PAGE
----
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Introducing laws that regulate 3D printing before figuring out what 3D printing is will not lead to success.
We’ve written a lot about various legal and political reactions to 3D printed guns. Fundamentally, we have urged lawmakers to take the time to focus on what really concerns them about the idea of a 3D printed gun and to make sure that any new legislation actually addresses that concern. In almost every case, singling out a specific method of manufacture (be it 3D printing or anything else) is not the best way to do that.
While this is a good legislative practice generally, sometimes it can come into conflict with another instinct – the need for publicity. Occasionally, lawmakers are motivated more by their desire to get a headline than their desire to make good policy. All of the attention that 3D printing has been getting lately makes it a tempting target for just that impulse.
There have already been a handful of bills at the local, state, and national level introduced with some connection to 3D printing and guns. But a recent bill out of New York City stands out as a shining example of legislating for a headline without taking a moment to understand the substance.
Why is 3D Printing in this Bill?
The bill, introduced by New York City Council Members Lewis A. Fidler, Letitia James, Margaret Chin, Domenic M. Recchia, Jr., Leroy Comrie, Mark Weprin, Annabel Palma, Helen D. Foster, Gale A. Brewer, Maria Del Carmen Arroyo, Inez E. Dickens, Robert Jackson, Andy King, Peter A. Koo, G. Oliver Koppell, Brad S. Lander, Rosie Mendez, Deborah L. Rose, and Albert Vann is four pages long but you can stop at the beginning. It starts by adding a new definition to the administrative code of the city of New York. That definition is for “Three-dimensional printer”:
“A computer-driven machine capable of producing a three-dimensional object from a digital model.”
Why does this definition betray shameless headline chasing on behalf of Council Members Fidler, James, Chin, Recchia, Comrie, Weprin, Palma, Foster, Brewer, Del Carmen Arroyo, Dickens, Jackson, King, Koo, Koppell, Lander, Mendez, Rose, and Vann? A 3D printer is “a computer-driven machine capable of producing a three-dimensional object from a digital model,” isn’t it?
Sure. But so is every other modern manufacturing machine. A CNC mill fits that definition. As do laser cutters. So do industrial arms that build cars on assembly lines. And robots. And, for that matter, automated crochet knitting machines.
Which is fine. If these Council Members think that people using machines to make firearms is a problem, they should draft a bill that addresses that problem. Alternatively, if these Council Members think that people specifically using 3D printers to make firearms is a problem, they are free to draft a bill to address that too.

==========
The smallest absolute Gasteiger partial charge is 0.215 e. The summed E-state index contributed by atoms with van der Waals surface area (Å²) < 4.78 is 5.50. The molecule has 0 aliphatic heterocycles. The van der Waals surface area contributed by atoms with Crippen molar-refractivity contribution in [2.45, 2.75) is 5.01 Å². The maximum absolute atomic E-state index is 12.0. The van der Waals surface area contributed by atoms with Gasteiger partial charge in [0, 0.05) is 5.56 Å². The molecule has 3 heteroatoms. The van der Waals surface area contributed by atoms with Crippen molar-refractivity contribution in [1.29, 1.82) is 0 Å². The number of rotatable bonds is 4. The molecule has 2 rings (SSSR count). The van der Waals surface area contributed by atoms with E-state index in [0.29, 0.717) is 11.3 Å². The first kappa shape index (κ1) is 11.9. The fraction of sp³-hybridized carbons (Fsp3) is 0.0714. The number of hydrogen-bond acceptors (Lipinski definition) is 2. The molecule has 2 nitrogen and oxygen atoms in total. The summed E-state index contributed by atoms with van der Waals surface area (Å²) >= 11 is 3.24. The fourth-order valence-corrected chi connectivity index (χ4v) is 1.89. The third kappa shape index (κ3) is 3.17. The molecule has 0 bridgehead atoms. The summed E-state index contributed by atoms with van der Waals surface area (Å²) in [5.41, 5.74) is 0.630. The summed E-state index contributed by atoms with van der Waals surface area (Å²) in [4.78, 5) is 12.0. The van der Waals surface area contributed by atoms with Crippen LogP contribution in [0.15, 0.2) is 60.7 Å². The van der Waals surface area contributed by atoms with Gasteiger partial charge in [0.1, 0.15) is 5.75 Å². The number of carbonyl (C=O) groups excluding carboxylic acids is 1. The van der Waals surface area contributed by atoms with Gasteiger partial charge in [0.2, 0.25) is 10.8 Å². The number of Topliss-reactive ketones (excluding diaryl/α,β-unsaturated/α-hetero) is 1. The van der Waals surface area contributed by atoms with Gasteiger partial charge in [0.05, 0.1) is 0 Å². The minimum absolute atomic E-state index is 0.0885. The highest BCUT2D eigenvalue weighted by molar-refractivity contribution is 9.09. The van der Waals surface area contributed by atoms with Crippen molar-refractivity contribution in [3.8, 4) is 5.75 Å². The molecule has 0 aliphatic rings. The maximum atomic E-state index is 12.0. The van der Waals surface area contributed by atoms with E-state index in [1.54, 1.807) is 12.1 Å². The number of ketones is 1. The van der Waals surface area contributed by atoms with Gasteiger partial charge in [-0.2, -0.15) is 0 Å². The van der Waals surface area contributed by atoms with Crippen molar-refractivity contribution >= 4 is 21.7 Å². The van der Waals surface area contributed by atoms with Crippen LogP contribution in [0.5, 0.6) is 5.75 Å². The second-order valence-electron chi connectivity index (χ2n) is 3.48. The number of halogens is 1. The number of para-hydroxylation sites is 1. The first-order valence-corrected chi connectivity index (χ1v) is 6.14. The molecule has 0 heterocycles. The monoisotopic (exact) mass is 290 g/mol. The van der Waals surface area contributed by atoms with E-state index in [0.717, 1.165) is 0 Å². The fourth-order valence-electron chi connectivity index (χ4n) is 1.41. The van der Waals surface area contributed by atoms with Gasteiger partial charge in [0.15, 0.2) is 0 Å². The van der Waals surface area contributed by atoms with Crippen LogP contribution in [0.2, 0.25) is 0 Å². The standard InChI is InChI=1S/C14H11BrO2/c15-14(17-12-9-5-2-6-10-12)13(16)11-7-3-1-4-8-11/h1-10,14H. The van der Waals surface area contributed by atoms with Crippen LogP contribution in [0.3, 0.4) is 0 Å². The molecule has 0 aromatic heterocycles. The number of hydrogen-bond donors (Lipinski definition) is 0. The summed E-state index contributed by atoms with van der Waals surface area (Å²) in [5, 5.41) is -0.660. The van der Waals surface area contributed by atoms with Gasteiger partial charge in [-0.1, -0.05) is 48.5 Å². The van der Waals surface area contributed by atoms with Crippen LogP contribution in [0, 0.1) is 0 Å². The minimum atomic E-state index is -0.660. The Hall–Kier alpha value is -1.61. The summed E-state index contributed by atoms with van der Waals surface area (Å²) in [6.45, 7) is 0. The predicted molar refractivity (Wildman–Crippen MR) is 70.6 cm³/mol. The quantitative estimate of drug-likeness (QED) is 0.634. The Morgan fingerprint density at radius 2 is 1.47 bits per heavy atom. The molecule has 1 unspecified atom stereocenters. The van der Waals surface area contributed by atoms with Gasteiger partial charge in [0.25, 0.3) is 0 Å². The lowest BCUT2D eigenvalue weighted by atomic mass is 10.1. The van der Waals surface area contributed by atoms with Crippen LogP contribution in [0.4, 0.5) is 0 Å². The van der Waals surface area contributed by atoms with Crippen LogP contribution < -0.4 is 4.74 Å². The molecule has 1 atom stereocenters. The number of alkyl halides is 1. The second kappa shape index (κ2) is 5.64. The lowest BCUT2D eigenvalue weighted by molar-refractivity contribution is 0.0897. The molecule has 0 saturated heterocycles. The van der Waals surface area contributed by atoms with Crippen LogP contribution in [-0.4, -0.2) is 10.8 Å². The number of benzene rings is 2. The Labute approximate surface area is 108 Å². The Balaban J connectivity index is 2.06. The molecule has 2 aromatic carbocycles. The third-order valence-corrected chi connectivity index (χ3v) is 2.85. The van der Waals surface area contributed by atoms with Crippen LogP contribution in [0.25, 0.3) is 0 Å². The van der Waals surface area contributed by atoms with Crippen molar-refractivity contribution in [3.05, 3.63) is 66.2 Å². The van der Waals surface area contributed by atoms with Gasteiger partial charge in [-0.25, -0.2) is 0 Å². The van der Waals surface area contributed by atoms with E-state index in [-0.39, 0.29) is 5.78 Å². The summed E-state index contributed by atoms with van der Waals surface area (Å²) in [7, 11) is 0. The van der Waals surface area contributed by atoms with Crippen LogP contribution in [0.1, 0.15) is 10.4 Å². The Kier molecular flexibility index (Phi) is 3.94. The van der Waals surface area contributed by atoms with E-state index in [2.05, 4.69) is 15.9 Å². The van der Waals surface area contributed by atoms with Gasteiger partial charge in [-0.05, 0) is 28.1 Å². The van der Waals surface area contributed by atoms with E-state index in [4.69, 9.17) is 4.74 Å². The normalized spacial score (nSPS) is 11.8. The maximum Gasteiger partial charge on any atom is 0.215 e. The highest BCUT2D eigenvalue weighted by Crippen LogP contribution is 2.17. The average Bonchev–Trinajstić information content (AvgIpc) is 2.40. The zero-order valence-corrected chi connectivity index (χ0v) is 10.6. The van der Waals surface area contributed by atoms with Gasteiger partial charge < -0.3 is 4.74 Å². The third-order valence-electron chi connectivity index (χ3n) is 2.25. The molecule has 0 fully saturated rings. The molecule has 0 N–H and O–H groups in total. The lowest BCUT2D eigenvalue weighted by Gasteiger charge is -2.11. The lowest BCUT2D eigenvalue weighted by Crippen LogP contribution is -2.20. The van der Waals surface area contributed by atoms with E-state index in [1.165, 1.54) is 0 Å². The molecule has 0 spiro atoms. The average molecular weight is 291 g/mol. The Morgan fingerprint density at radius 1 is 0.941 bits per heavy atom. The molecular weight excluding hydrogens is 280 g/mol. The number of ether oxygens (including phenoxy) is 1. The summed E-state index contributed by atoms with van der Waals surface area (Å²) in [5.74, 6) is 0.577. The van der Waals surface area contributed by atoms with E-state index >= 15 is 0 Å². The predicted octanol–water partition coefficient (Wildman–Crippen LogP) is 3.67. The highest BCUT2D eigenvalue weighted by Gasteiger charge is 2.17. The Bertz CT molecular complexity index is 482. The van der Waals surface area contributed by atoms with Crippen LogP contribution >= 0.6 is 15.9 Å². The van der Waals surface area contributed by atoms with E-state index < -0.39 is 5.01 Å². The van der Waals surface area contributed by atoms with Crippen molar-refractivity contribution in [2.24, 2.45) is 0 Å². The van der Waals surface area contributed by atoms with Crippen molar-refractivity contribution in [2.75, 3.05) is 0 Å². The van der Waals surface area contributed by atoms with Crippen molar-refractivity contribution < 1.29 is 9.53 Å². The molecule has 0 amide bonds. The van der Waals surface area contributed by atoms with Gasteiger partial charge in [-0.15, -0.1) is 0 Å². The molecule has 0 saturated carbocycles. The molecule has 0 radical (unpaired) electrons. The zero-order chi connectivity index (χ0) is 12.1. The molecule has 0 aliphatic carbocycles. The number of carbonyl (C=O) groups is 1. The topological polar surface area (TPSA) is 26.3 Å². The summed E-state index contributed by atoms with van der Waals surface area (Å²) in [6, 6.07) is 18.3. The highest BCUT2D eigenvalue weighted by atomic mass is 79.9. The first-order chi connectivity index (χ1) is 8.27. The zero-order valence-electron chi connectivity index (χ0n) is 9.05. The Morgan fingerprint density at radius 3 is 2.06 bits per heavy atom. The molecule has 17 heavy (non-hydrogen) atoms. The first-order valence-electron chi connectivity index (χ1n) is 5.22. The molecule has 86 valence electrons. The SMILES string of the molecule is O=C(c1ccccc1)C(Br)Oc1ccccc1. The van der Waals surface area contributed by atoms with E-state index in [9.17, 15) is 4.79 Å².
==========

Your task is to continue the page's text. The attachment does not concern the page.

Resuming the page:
But that’s not what appears to have happened here. This bill reads like it was drafted after someone saw a bunch of stories about 3D printed guns, but before they took any time to think about 3D printed guns, let alone formulate a specific concern about 3D printed guns.
Many Bad Reasons, Still Looking for a Good Reason
Of course, there are plenty of reasons to move quickly to put forward a 3D printed gun bill. But none of them have to do with creating carefully considered policy. Getting a few press hits can certainly be valuable. But that value is diminished when they draw attention to the fact that you have no idea what you are talking about and do not have an interest in learning about the issue before you start drafting laws.
What happens when you rush to the press without doing any research or asking simple questions? You look like a jerk.
But I’m willing to be proven wrong on this front. If either New York City Council Member Fidler, James, Chin, Recchia, Comrie, Weprin, Palma, Foster, Brewer, Del Carmen Arroyo, Dickens, Jackson, King, Koo, Koppell, Lander, Mendez, Rose, or Vann can explain the specific concern they have with 3D printed guns (not 3D printed guns that are also undetectable, or 3D printed guns that happened to be made at home, or some other type of gun that could also be made some other way - something about 3D printed guns because they are made on a 3D printer), or why that concern led them to a definition of 3D printer that encompasses pretty much all modern automated manufacturing machines, I’m happy to walk this back. Because, especially after this post, the last thing that I want to be accused of being is a jerk.